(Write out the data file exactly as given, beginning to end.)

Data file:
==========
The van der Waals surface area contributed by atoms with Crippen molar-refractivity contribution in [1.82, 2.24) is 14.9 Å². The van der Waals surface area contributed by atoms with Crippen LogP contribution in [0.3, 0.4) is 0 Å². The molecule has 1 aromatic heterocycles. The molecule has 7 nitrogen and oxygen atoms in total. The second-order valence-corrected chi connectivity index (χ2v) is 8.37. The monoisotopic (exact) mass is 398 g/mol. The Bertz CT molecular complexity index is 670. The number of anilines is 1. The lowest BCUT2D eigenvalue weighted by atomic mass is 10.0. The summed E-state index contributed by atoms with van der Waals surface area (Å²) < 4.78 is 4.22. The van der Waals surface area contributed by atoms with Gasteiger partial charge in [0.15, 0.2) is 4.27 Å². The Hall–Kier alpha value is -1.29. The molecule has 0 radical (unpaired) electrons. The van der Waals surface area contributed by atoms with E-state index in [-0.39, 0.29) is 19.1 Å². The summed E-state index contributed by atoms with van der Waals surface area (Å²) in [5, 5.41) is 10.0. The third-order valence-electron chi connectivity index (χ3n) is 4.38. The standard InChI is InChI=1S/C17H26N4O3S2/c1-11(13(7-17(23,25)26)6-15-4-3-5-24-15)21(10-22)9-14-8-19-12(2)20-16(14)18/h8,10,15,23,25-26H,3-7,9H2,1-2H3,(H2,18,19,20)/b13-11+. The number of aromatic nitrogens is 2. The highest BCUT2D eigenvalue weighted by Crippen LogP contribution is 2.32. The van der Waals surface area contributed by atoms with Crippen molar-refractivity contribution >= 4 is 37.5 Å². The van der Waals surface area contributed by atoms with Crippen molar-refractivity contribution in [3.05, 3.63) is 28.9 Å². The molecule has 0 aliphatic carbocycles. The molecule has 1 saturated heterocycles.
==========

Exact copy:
The van der Waals surface area contributed by atoms with Crippen molar-refractivity contribution in [1.82, 2.24) is 14.9 Å². The van der Waals surface area contributed by atoms with Crippen LogP contribution in [0.3, 0.4) is 0 Å². The molecule has 1 aromatic heterocycles. The molecule has 7 nitrogen and oxygen atoms in total. The second-order valence-corrected chi connectivity index (χ2v) is 8.37. The monoisotopic (exact) mass is 398 g/mol. The Bertz CT molecular complexity index is 670. The number of anilines is 1. The lowest BCUT2D eigenvalue weighted by atomic mass is 10.0. The summed E-state index contributed by atoms with van der Waals surface area (Å²) < 4.78 is 4.22. The van der Waals surface area contributed by atoms with Gasteiger partial charge in [0.15, 0.2) is 4.27 Å². The Hall–Kier alpha value is -1.29. The molecule has 0 radical (unpaired) electrons. The van der Waals surface area contributed by atoms with E-state index in [-0.39, 0.29) is 19.1 Å². The summed E-state index contributed by atoms with van der Waals surface area (Å²) in [5, 5.41) is 10.0. The third-order valence-electron chi connectivity index (χ3n) is 4.38. The standard InChI is InChI=1S/C17H26N4O3S2/c1-11(13(7-17(23,25)26)6-15-4-3-5-24-15)21(10-22)9-14-8-19-12(2)20-16(14)18/h8,10,15,23,25-26H,3-7,9H2,1-2H3,(H2,18,19,20)/b13-11+. The number of aromatic nitrogens is 2. The highest BCUT2D eigenvalue weighted by Crippen LogP contribution is 2.32. The van der Waals surface area contributed by atoms with Crippen molar-refractivity contribution >= 4 is 37.5 Å². The van der Waals surface area contributed by atoms with Crippen molar-refractivity contribution in [3.05, 3.63) is 28.9 Å². The molecule has 0 aliphatic carbocycles. The molecule has 1 saturated heterocycles.